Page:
Publication information
Source: Public Papers of Benjamin B. Odell, Jr.
Source type: government document
Document type: annual message, state governor
Document title: “Annual Message”
Author(s): Odell, Benjamin B., Jr.
Volume number: 2
Publisher: J. B. Lyon
Place of publication: Albany, New York
Year of publication: 1907
Pagination: 3-50 (excerpt below includes only pages 17-18)

Odell, Benjamin B., Jr. “Annual Message.” Public Papers of Benjamin B. Odell, Jr. Vol. 2. Albany: J. B. Lyon, 1907: pp. 3-50.
annual messages (Governor Odell, New York); the press (freedom of); anarchism (government response); anarchism (laws against); anarchism (legal penalties).
Named persons
William McKinley.
Despite the attribution of authorship of this document herein to Odell, readers should be aware that such attribution is based solely on his status as the “speaking voice” of the document rather than proof that he actually composed the text.

From title page: Public Papers of Benjamin B. Odell, Jr., Governor, for 1902.


Annual Message [excerpt]



     The untimely death of our President and the anger of our people against teachings which have no place in our form of government have suggested various methods of dealing both with the press and incendiary utterances. The freedom of the press should be preserved inviolate, because upon it depends the strength of our institutions. Any restriction which in the hands of the unscrupulous could be used for personal or partisan effect, or which might in any way interfere with the constitutional prerogative of expressing approval or disapproval, would be a serious blow to our country. The people can be safely entrusted to rebuke in the most positive manner all unreasonable attacks upon either our institutions or public men. Those whose utterances have a tendency to incite to disorder or murder should be punished. The acts of [17][18] both newspapers and individuals should be directly chargeable to them, and such amendments to the laws as may be necessary to reach all offenders, either through a more expeditious trial or by broadening their scope, would seem to be warranted and justified and are recommended.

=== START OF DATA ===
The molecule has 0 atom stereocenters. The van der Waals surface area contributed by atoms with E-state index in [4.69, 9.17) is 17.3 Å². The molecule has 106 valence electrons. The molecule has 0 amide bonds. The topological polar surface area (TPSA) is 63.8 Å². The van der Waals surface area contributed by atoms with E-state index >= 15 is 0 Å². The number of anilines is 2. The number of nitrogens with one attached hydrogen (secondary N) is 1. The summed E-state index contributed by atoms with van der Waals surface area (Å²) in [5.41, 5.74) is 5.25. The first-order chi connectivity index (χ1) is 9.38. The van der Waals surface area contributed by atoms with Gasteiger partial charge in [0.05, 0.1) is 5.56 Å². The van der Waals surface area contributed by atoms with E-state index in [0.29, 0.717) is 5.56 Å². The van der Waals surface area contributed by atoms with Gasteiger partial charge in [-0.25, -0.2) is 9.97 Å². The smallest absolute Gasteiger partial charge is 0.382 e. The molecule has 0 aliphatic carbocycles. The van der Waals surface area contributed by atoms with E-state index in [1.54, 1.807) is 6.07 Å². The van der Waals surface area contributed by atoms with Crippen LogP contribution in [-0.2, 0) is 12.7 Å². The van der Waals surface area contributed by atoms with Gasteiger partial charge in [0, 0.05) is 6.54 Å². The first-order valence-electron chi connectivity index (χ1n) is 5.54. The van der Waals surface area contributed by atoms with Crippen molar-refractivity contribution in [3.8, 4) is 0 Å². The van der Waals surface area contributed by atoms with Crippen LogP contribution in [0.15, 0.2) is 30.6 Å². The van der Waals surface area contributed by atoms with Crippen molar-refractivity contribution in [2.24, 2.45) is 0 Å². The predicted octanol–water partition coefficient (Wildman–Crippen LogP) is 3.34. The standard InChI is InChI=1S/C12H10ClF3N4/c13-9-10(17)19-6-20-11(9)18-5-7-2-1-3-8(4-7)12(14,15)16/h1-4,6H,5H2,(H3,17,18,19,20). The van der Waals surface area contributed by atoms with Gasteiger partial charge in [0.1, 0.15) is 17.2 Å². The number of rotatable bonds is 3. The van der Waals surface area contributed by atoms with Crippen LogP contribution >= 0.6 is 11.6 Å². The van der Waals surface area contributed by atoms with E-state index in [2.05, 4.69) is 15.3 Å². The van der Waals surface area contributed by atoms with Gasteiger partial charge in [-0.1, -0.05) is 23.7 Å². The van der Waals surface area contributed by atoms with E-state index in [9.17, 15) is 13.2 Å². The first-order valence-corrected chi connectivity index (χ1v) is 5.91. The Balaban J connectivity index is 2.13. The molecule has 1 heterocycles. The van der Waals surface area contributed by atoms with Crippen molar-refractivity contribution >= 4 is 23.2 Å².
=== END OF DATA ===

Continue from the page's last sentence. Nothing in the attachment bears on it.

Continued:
The dignity with which our people met the awful responsibility of dealing with the assassin of President McKinley and the speedy punishment meted out to him, but evidences our respect for the law. While perhaps the blow which was aimed by this anarchistic fiend against our institutions renders it imperative that our punishment for attempts at murder should be the more severe, it is difficult to see how we can reach the case except by a general amendment to the code. An attempt at murder, so far as the person making such an assault is concerned, only lacks the actual death of his victim to make his crime complete, and the punishment should therefore be dependent, not alone upon the actual effect but upon the intent. The aim of our laws is both to repress crime and to make its commission a terror to evil doers. It is apparent therefore that the violent attack upon the life of any citizen with the intent to kill should have a greater maximum penalty than is now provided. If the assassin of our late President had been called upon to face a charge for attempt to murder, the sentence could not have exceeded ten years with a commutation of about three years for good behavior. In my opinion this maximum should be extended so as to make the law read not more than twenty-five years. This would permit the court to exercise a discretion and would be more effective than the penalty now imposed.



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